December 10, 2014 | Written by: Payal Chakravarty
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Hybrid cloud—the combination of using public and private cloud to host your applications and infrastructure—is becoming the de facto standard for cloud adoption rather than a transitory architecture. According to several industry surveys, 70 percent of organizations are using or evaluating the hybrid cloud today. There are two distinct directions in which the move to hybrid cloud is occurring: private to public cloud and public to private cloud.
Private to public cloud
Enterprises with big IT investments in their on-premises data center are gradually moving certain workloads to the public cloud to gain efficiency, scalability and agility. Those workloads that have sporadic demands are most commonly shifted to the public cloud. Bound by privacy and security restrictions, these enterprises tend to keep their data on-premises in their private cloud.
Public to private cloud
Companies that were born in the cloud and utilized public cloud to scale without spending on an IT organization are realizing that, over time, the public cloud costs add up. It’s like your daily coffee bill. You think you are only spending four dollars every day, but when you look at the cumulative bill at the end of the year, you will be shocked to find out how much you are spending on coffee. You might as well have bought a coffee maker.
(Related: Want to build, manage and secure a hybrid cloud solution? Learn more at IBM.com/cloud/expertise.)
Another aspect of the move from public to private is that once user demand attains a steady state, the need for auto scaling is not significant. You can save significantly by running a private OpenStack in your own data center instead of running full scale production on a public cloud. These realizations have dawned upon several companies that have started to locate some of their workloads in-house to improve cost efficiency and gain more control over their data and resources.
The movement of workloads from private to public and vice versa is necessitating the need for a stable hybrid architecture.
With this movement, companies must investigate how to span applications across such a hybrid environment. An application typically runs on a stack that comprises:
• Front-end code, which may have dependencies on third-party services
• Middleware such as application servers, web servers, message queues and so forth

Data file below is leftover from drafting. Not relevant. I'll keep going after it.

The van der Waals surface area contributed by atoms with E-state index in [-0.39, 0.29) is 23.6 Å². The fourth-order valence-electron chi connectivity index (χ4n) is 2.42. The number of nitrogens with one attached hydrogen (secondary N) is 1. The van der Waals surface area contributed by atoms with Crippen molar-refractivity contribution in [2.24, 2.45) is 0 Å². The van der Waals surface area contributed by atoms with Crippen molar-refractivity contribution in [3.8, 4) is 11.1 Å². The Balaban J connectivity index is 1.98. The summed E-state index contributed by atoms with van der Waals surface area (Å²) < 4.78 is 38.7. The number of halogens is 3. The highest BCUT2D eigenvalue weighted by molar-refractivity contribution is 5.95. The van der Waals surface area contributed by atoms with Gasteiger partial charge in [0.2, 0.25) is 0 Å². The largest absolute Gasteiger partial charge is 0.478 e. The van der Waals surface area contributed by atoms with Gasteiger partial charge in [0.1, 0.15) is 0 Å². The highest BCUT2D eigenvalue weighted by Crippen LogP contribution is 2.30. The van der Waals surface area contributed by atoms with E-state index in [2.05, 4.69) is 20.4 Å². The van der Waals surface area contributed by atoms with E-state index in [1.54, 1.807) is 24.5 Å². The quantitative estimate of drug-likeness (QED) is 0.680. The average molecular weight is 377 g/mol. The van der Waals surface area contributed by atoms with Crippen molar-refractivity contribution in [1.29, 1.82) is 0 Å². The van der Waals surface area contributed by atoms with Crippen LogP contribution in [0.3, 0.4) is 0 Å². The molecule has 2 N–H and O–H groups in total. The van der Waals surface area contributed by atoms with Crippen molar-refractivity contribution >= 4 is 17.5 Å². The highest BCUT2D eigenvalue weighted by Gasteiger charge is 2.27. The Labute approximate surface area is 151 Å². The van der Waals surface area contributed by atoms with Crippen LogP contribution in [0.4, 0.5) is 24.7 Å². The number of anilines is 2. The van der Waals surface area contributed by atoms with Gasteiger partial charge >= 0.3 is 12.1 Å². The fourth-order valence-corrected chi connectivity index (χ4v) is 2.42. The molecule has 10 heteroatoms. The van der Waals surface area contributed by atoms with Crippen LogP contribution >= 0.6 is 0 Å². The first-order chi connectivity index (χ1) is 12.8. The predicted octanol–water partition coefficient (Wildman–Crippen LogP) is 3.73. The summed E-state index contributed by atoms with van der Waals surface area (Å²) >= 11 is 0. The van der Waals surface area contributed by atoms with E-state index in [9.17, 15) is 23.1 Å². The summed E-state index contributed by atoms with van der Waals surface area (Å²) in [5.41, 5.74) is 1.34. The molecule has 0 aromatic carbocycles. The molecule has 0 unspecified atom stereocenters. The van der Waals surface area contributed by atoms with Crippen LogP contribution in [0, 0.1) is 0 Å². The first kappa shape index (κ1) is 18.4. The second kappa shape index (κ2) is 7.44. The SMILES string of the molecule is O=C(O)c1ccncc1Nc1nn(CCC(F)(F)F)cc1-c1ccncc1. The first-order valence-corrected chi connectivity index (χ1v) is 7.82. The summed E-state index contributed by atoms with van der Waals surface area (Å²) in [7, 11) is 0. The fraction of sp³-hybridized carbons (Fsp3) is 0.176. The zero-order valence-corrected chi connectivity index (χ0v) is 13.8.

• Data sources such as SQL or NoSQL databases
• The operating system
The front end, which needs to auto scale to tune to user demand, is typically the best candidate for being hosted on the public cloud. The middleware and database can reside anywhere. However, the trend indicates databases are the most popular candidates for keeping in house.
To manage the lifecycle of a hybrid application, you need to be able to deploy, manage and monitor across the hybrid cloud. Several tools are evolving to handle this shift.
Tools like IBM Cloud Orchestrator let you define hybrid patterns to solve the deployment problem. This means you have a set of application resources and configurations that spans across your public cloud like IBM SoftLayer and your private cloud based on VMware. You can capture that mapping and configuration as a pattern and deploy that pattern in five minutes across both environments.
Additional tools like IBM Application Performance Management (APM) now let you manage and monitor your hybrid applications with stack components that reside anywhere. If your application’s front-end code is hosted on a public cloud like Amazon or IBM SoftLayer and its back end is a Tomcat server and MySQL database that resides in your own data center, IBM APM tools will discover the two and let you visualize them together in the same pane of glass so that you can see your application’s performance end to end.
Are you deploying and managing apps on a hybrid cloud today? I’d love hear about your experiences and challenges. Leave a comment below or get in touch with me on Twitter @its_pi to start the conversation; let’s talk APM, cloud and DevOps!